Merril Collection at 50: Stories from the Spaced Out Library

November 10, 2020 | Nicole

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Raised letters appear in a wall of sheet metal from the front of the Merril reading room. Text reads "A Reference Collection of Speculative Fiction Founded in 1970 through a donation by Judith Merril"

The year 2020 will go down in history for many reasons. It also happens to be a major milestone for Toronto Public Library's most far-out collection. In 1970, science-fiction author and editor Judith Merril donated 5,000 books to TPL to found the "Spaced Out Library."

Now known as the Merril Collection of Science Fiction, Speculation & Fantasy, it has grown to over 80,000 items, and is recognized as one of the world's premiere speculative fiction collections. It is housed at our Lillian H. Smith Branch.

To help mark the 50th anniversary of the Merril Collection, I asked Lorna Toolis (former Collection Head), Annette Mocek (Services Specialist) and Kimberly Hull (Librarian) to reflect on their favourite items and stories from the stacks. Together, they have 88.5 years of experience working with the collection!  

 


 

Do you remember when you first learned about the Spaced Out Library? Can you share any anecdotes about your first visit or first day/week of work?

Lorna: I was a member of ESFCAS, the Edmonton Science Fiction and Comic Arts Society. We all knew that Toronto had a science fiction library and visiting it was on everyone's to-do list. Then they advertised for a Collection Head.

After I got the job, TPL threw a meet-the-new-hire party. Everyone at the party kept telling me, "I really wanted your job." People in the sf [science fiction] community kept saying that too. It was a dream job and I knew how lucky I had been.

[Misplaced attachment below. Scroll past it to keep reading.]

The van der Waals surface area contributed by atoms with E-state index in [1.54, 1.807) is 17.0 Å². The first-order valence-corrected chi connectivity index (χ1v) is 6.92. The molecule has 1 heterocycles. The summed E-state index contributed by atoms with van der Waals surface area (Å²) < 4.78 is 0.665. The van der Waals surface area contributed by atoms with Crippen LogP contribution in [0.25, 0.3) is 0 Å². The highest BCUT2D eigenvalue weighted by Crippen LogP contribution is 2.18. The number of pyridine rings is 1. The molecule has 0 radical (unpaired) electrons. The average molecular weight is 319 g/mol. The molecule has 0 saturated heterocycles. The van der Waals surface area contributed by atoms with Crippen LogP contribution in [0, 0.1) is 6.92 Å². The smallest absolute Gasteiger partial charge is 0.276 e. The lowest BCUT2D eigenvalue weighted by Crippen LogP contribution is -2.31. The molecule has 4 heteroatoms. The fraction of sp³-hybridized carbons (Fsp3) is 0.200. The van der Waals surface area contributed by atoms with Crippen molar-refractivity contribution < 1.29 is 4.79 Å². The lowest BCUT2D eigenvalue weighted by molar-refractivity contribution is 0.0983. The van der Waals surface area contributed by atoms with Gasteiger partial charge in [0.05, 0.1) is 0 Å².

The reference stacks of the Merril Collection are shown. Books fill the shelves on both sides of an aisle. They are marked with archival flags.
A portion of the stacks (bookshelves) that hold items in the Merril Collection.

 

Annette: To be honest I hadn't known about Spaced Out Library until I saw the job posting, which looked like a dream come true. I'd passed by the Boys and Girls House while at the University of Toronto, but  I didn't know what it was. Spaced Out wasn't visible from the street. I wish I had known about it earlier! 

When I first started working at Spaced Out, Lorna showed me the collection and pointed out a row of boxes that lay around the edges of the room. There were over one hundred and twenty boxes full of books! Lorna explained that they were an enormous bequest from an important collector of science fiction, and that I'd be cataloguing them for the next several years!

I was immediately thrilled by the depth and breadth of the collection. My local library branch had only a small shelf of science fiction novels. I was delighted to see so many books by favourite authors such as Clifford Simak, and immediately started making ambitious reading lists for myself... but the collection is so vast that I knew I'd never get through more than a tiny fraction. Three decades later, this is still true!

 

Kimberly: I was working as a children's and teen librarian at Yorkville Library, when I first heard of the Merril Collection.

When I first started, I was so enthused that I had neglected to ask about the details of the tasks involved, and was dismayed to find out that the job was mostly cataloging books, which I had no experience doing. In the intervening time, I have come to enjoy cataloging very much, and still wake up in the morning and think "I get to catalogue books today!"

A woman with grey hair and a stripped shirt poses with an open book in front of bookshelves
Judith Merril poses in front of the collection in 1985. Courtesy Toronto Star Photograph Archive.

 

What is the strangest or most memorable patron request you ever received?